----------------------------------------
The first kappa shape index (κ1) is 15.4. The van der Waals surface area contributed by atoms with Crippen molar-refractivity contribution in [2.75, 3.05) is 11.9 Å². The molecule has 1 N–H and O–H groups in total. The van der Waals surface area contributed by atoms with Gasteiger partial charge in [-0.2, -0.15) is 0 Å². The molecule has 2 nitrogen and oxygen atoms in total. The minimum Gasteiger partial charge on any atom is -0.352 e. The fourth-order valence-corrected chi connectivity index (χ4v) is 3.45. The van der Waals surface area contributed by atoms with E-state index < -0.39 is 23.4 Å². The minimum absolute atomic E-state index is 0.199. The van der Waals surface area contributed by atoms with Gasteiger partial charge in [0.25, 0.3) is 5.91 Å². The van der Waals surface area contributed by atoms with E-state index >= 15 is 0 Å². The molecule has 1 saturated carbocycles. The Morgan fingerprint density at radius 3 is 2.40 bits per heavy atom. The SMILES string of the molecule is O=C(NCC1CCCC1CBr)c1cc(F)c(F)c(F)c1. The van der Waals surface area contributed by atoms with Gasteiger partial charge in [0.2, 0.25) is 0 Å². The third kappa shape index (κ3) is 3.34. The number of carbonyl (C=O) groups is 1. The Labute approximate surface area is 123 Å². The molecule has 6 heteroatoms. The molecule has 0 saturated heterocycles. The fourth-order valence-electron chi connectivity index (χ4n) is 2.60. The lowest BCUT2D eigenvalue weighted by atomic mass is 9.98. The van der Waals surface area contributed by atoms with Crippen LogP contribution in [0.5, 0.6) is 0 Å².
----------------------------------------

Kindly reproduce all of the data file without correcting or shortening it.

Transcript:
The first kappa shape index (κ1) is 15.4. The van der Waals surface area contributed by atoms with Crippen molar-refractivity contribution in [2.75, 3.05) is 11.9 Å². The molecule has 1 N–H and O–H groups in total. The van der Waals surface area contributed by atoms with Gasteiger partial charge in [-0.2, -0.15) is 0 Å². The molecule has 2 nitrogen and oxygen atoms in total. The minimum Gasteiger partial charge on any atom is -0.352 e. The fourth-order valence-corrected chi connectivity index (χ4v) is 3.45. The van der Waals surface area contributed by atoms with E-state index < -0.39 is 23.4 Å². The minimum absolute atomic E-state index is 0.199. The van der Waals surface area contributed by atoms with Gasteiger partial charge in [0.25, 0.3) is 5.91 Å². The van der Waals surface area contributed by atoms with E-state index >= 15 is 0 Å². The molecule has 1 saturated carbocycles. The Morgan fingerprint density at radius 3 is 2.40 bits per heavy atom. The SMILES string of the molecule is O=C(NCC1CCCC1CBr)c1cc(F)c(F)c(F)c1. The van der Waals surface area contributed by atoms with Gasteiger partial charge in [0.2, 0.25) is 0 Å². The third kappa shape index (κ3) is 3.34. The number of carbonyl (C=O) groups is 1. The Labute approximate surface area is 123 Å². The molecule has 6 heteroatoms. The molecule has 0 saturated heterocycles. The fourth-order valence-electron chi connectivity index (χ4n) is 2.60. The lowest BCUT2D eigenvalue weighted by atomic mass is 9.98. The van der Waals surface area contributed by atoms with Crippen LogP contribution in [0.5, 0.6) is 0 Å².